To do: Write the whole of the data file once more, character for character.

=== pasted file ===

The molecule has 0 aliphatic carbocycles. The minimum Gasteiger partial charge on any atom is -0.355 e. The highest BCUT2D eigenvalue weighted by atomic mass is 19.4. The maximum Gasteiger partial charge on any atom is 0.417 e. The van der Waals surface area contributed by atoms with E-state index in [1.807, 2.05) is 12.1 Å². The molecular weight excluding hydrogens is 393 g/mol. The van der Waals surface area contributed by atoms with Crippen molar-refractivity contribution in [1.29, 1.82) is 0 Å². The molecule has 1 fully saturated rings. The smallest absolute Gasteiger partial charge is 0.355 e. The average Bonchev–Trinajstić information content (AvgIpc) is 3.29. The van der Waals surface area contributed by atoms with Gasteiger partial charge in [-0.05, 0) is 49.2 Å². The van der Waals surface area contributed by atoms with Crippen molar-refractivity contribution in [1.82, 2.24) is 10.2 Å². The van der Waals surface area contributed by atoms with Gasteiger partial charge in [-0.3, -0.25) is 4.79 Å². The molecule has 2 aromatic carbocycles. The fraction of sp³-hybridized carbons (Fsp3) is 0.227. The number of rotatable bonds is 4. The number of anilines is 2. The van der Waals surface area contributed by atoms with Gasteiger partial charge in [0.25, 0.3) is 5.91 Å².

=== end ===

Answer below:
The molecule has 0 aliphatic carbocycles. The minimum Gasteiger partial charge on any atom is -0.355 e. The highest BCUT2D eigenvalue weighted by atomic mass is 19.4. The maximum Gasteiger partial charge on any atom is 0.417 e. The van der Waals surface area contributed by atoms with E-state index in [1.807, 2.05) is 12.1 Å². The molecular weight excluding hydrogens is 393 g/mol. The van der Waals surface area contributed by atoms with Crippen molar-refractivity contribution in [1.29, 1.82) is 0 Å². The molecule has 1 fully saturated rings. The smallest absolute Gasteiger partial charge is 0.355 e. The average Bonchev–Trinajstić information content (AvgIpc) is 3.29. The van der Waals surface area contributed by atoms with Gasteiger partial charge in [-0.05, 0) is 49.2 Å². The van der Waals surface area contributed by atoms with Crippen molar-refractivity contribution in [1.82, 2.24) is 10.2 Å². The van der Waals surface area contributed by atoms with Gasteiger partial charge in [-0.3, -0.25) is 4.79 Å². The molecule has 2 aromatic carbocycles. The fraction of sp³-hybridized carbons (Fsp3) is 0.227. The number of rotatable bonds is 4. The number of anilines is 2. The van der Waals surface area contributed by atoms with Gasteiger partial charge in [0.25, 0.3) is 5.91 Å².